Ray Jutkins, RUB – R.I.P.

The pantheon of great living direct marketers was diminished by the passing of "Rocket Ray" Jutkins at the young age of 69. Jutkins was one of the great practitioners of the art and science of direct marketing and a very great speaker, presenter and seminar giver. We once were both appearing at a Phoenix direct marketing conference. I arrived with my pathetic little Apple PowerBook and slide show made up entirely of black words on a white screen. Jutkins showed up with a luggage roller filled with electronics that would make a dance hall DJ green with envy. I asked Ray what he paid for that rig and, as I recall, it was somewhere around $15,000. Maybe it was $25,000. Whatever it was, I was agog.

Was Ray's presentation better than mine? Oh, yes. With moving pictures, sound, bright dancing colors and razzle-dazzle graphics, the business of direct marketing came alive. His lead was a stopper. On screen was a huge photograph of a Harley-Davidson motorcycle upon which sat a helmeted H.O.G (Harley Owner's Group) dressed head to toe in sinister black leather with the requisite boots. The face was concealed behind a dark sunscreen built into the helmet, but I guaran-damn-tee-ya he was one mean-looking mother.

Jutkins, who sported a white beard and twinkling, Santa Claus demeanor (he was thin enough to go down a chimney) would start off by badmouthing this obvious villain on the screen.

"You are direct marketers," he would start. "Who is this guy? How do you sell him? What do you say to him?" Jutkins would then verbalize all the negative thoughts going through the audience's head – ”Hell's Angels, noise, criminal behavior. He was funny as hell.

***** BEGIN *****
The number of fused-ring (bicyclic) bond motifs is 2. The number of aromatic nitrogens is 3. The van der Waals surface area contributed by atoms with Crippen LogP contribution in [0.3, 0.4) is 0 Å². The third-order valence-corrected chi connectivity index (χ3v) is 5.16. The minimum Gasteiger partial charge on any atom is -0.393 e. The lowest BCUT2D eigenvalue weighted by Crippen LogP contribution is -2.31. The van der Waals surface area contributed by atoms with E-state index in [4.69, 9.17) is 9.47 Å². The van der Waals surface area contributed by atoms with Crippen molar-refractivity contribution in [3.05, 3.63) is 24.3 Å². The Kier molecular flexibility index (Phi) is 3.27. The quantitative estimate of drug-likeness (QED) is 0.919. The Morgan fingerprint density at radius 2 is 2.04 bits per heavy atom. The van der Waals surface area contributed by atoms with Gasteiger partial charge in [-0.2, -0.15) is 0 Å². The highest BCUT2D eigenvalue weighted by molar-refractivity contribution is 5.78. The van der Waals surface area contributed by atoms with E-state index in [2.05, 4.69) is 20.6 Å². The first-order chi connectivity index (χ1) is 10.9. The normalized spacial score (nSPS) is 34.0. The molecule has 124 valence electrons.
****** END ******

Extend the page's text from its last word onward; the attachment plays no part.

"Okay," he would say. "Now we know all about this guy. Let's look him in the eye."

The next slide was that same biker on the bike, but without the helmet.

It was Ray, benign, grandfatherly, lovable.

Ray loved that bike the way Howard Hughes loved airplanes. Happiness to Ray was spending quality time with his granddaughter taking her across country on the bike.

One story – maybe apocryphal but I think true – was a gig Ray did for the Capetown, South African Direct Marketing Association. According to my source, Ray wanted to make a spectacular entrance, so he rented a Harley, and when he was introduced, he gunned the engine and, wearing his evil-looking helmet and black leather, rode it slowly down the center aisle of the hall. The brakes failed and Ray kept on going. The back wall was a curtain and he went through that and crashed into the back wall and on into another business meeting. Ray was unhurt, but he must have had some explaining to do.

What would you call Ray. On databases everywhere, he would be a RUB – Rich Urban Biker. I would call him one spectacular, fun, funny, brilliant guy who made a lot of money for his clients and made direct marketing come alive for his audiences.

How we will miss him!

Denny Hatch
Denny Hatch Associates, Inc.
Philadelphia, Pennsylvania


Do you have a favorite Ray Jutkins story?

If so, please send it along to and I'll make it part of this website.

With fond memories of Ray and with deep respect for his family.
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